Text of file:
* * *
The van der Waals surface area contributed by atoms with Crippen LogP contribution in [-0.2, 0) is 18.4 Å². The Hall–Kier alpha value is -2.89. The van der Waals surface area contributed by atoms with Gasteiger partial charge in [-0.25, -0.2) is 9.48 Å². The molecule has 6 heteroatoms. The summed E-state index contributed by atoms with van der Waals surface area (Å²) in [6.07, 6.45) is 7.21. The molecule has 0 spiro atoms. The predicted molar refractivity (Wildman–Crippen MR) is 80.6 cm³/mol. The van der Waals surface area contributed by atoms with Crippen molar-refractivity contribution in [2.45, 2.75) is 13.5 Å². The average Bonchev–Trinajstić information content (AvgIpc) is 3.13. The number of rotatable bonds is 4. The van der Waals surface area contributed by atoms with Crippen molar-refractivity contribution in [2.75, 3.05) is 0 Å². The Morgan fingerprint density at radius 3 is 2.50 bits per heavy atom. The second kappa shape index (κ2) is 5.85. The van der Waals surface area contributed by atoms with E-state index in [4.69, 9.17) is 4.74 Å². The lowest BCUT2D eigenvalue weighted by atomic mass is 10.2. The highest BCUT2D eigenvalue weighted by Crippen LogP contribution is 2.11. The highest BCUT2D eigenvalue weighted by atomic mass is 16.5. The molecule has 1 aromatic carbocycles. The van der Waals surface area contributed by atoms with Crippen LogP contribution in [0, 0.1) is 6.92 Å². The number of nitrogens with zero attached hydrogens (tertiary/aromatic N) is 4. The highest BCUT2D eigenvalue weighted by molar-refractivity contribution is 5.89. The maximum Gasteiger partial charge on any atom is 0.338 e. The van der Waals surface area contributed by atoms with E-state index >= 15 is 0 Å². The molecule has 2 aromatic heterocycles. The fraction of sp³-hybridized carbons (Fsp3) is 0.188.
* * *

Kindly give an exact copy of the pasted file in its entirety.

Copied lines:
The van der Waals surface area contributed by atoms with Crippen LogP contribution in [-0.2, 0) is 18.4 Å². The Hall–Kier alpha value is -2.89. The van der Waals surface area contributed by atoms with Gasteiger partial charge in [-0.25, -0.2) is 9.48 Å². The molecule has 6 heteroatoms. The summed E-state index contributed by atoms with van der Waals surface area (Å²) in [6.07, 6.45) is 7.21. The molecule has 0 spiro atoms. The predicted molar refractivity (Wildman–Crippen MR) is 80.6 cm³/mol. The van der Waals surface area contributed by atoms with Crippen molar-refractivity contribution in [2.45, 2.75) is 13.5 Å². The average Bonchev–Trinajstić information content (AvgIpc) is 3.13. The number of rotatable bonds is 4. The van der Waals surface area contributed by atoms with Crippen molar-refractivity contribution in [2.75, 3.05) is 0 Å². The Morgan fingerprint density at radius 3 is 2.50 bits per heavy atom. The second kappa shape index (κ2) is 5.85. The van der Waals surface area contributed by atoms with E-state index in [4.69, 9.17) is 4.74 Å². The lowest BCUT2D eigenvalue weighted by atomic mass is 10.2. The highest BCUT2D eigenvalue weighted by Crippen LogP contribution is 2.11. The highest BCUT2D eigenvalue weighted by atomic mass is 16.5. The molecule has 1 aromatic carbocycles. The van der Waals surface area contributed by atoms with Crippen LogP contribution in [0, 0.1) is 6.92 Å². The number of nitrogens with zero attached hydrogens (tertiary/aromatic N) is 4. The highest BCUT2D eigenvalue weighted by molar-refractivity contribution is 5.89. The maximum Gasteiger partial charge on any atom is 0.338 e. The van der Waals surface area contributed by atoms with E-state index >= 15 is 0 Å². The molecule has 2 aromatic heterocycles. The fraction of sp³-hybridized carbons (Fsp3) is 0.188.